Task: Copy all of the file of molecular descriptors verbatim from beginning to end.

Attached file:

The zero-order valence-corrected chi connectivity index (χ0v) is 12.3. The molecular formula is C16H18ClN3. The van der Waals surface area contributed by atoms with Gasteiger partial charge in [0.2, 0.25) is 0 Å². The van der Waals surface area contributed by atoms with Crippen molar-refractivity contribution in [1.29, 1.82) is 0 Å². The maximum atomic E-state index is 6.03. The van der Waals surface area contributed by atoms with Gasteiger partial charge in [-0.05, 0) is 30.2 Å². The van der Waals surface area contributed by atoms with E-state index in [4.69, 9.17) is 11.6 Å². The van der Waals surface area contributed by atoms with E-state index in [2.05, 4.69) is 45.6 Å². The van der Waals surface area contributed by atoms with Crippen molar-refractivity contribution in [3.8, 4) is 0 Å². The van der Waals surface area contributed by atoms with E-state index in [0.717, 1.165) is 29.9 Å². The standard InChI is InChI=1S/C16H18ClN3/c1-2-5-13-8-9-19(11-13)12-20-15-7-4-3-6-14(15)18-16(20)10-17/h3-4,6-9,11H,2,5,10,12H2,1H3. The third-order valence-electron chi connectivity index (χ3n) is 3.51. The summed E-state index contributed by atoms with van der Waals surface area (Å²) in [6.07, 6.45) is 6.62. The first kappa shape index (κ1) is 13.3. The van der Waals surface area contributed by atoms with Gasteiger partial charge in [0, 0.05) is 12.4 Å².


The zero-order valence-corrected chi connectivity index (χ0v) is 12.3. The molecular formula is C16H18ClN3. The van der Waals surface area contributed by atoms with Gasteiger partial charge in [0.2, 0.25) is 0 Å². The van der Waals surface area contributed by atoms with Crippen molar-refractivity contribution in [1.29, 1.82) is 0 Å². The maximum atomic E-state index is 6.03. The van der Waals surface area contributed by atoms with Gasteiger partial charge in [-0.05, 0) is 30.2 Å². The van der Waals surface area contributed by atoms with E-state index in [4.69, 9.17) is 11.6 Å². The van der Waals surface area contributed by atoms with E-state index in [2.05, 4.69) is 45.6 Å². The van der Waals surface area contributed by atoms with Crippen molar-refractivity contribution in [3.8, 4) is 0 Å². The van der Waals surface area contributed by atoms with E-state index in [0.717, 1.165) is 29.9 Å². The standard InChI is InChI=1S/C16H18ClN3/c1-2-5-13-8-9-19(11-13)12-20-15-7-4-3-6-14(15)18-16(20)10-17/h3-4,6-9,11H,2,5,10,12H2,1H3. The third-order valence-electron chi connectivity index (χ3n) is 3.51. The summed E-state index contributed by atoms with van der Waals surface area (Å²) in [6.07, 6.45) is 6.62. The first kappa shape index (κ1) is 13.3. The van der Waals surface area contributed by atoms with Gasteiger partial charge in [0, 0.05) is 12.4 Å².